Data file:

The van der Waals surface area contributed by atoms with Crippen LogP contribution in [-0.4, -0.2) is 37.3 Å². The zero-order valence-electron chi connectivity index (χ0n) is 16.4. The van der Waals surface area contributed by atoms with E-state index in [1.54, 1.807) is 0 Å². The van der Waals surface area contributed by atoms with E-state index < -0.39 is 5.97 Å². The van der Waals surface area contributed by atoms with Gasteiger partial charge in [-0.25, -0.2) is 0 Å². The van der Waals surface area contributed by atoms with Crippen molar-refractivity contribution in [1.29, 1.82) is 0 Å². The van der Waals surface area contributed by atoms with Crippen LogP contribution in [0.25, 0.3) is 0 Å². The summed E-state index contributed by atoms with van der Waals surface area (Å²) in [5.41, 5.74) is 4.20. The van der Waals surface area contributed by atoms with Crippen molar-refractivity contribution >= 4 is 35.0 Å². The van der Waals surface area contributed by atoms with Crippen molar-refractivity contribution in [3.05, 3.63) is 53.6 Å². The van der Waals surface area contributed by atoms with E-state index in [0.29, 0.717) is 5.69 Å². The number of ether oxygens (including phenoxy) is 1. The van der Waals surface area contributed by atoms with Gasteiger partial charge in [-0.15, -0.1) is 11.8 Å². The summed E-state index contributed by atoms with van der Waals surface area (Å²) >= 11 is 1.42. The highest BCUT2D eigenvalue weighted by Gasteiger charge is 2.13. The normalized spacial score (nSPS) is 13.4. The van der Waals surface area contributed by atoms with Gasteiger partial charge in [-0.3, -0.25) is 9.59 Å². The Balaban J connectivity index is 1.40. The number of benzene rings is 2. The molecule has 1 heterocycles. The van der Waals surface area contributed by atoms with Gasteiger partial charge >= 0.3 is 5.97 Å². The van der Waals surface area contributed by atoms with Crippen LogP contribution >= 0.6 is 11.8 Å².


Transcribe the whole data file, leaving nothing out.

The van der Waals surface area contributed by atoms with Crippen LogP contribution in [-0.4, -0.2) is 37.3 Å². The zero-order valence-electron chi connectivity index (χ0n) is 16.4. The van der Waals surface area contributed by atoms with E-state index in [1.54, 1.807) is 0 Å². The van der Waals surface area contributed by atoms with E-state index < -0.39 is 5.97 Å². The van der Waals surface area contributed by atoms with Gasteiger partial charge in [-0.25, -0.2) is 0 Å². The van der Waals surface area contributed by atoms with Crippen molar-refractivity contribution in [1.29, 1.82) is 0 Å². The van der Waals surface area contributed by atoms with Crippen LogP contribution in [0.25, 0.3) is 0 Å². The summed E-state index contributed by atoms with van der Waals surface area (Å²) in [5.41, 5.74) is 4.20. The van der Waals surface area contributed by atoms with Crippen molar-refractivity contribution >= 4 is 35.0 Å². The van der Waals surface area contributed by atoms with Crippen molar-refractivity contribution in [3.05, 3.63) is 53.6 Å². The van der Waals surface area contributed by atoms with E-state index in [0.29, 0.717) is 5.69 Å². The number of ether oxygens (including phenoxy) is 1. The van der Waals surface area contributed by atoms with Gasteiger partial charge in [-0.15, -0.1) is 11.8 Å². The summed E-state index contributed by atoms with van der Waals surface area (Å²) >= 11 is 1.42. The highest BCUT2D eigenvalue weighted by Gasteiger charge is 2.13. The normalized spacial score (nSPS) is 13.4. The van der Waals surface area contributed by atoms with Gasteiger partial charge in [-0.3, -0.25) is 9.59 Å². The Balaban J connectivity index is 1.40. The number of benzene rings is 2. The molecule has 1 heterocycles. The van der Waals surface area contributed by atoms with Gasteiger partial charge >= 0.3 is 5.97 Å². The van der Waals surface area contributed by atoms with Crippen LogP contribution >= 0.6 is 11.8 Å².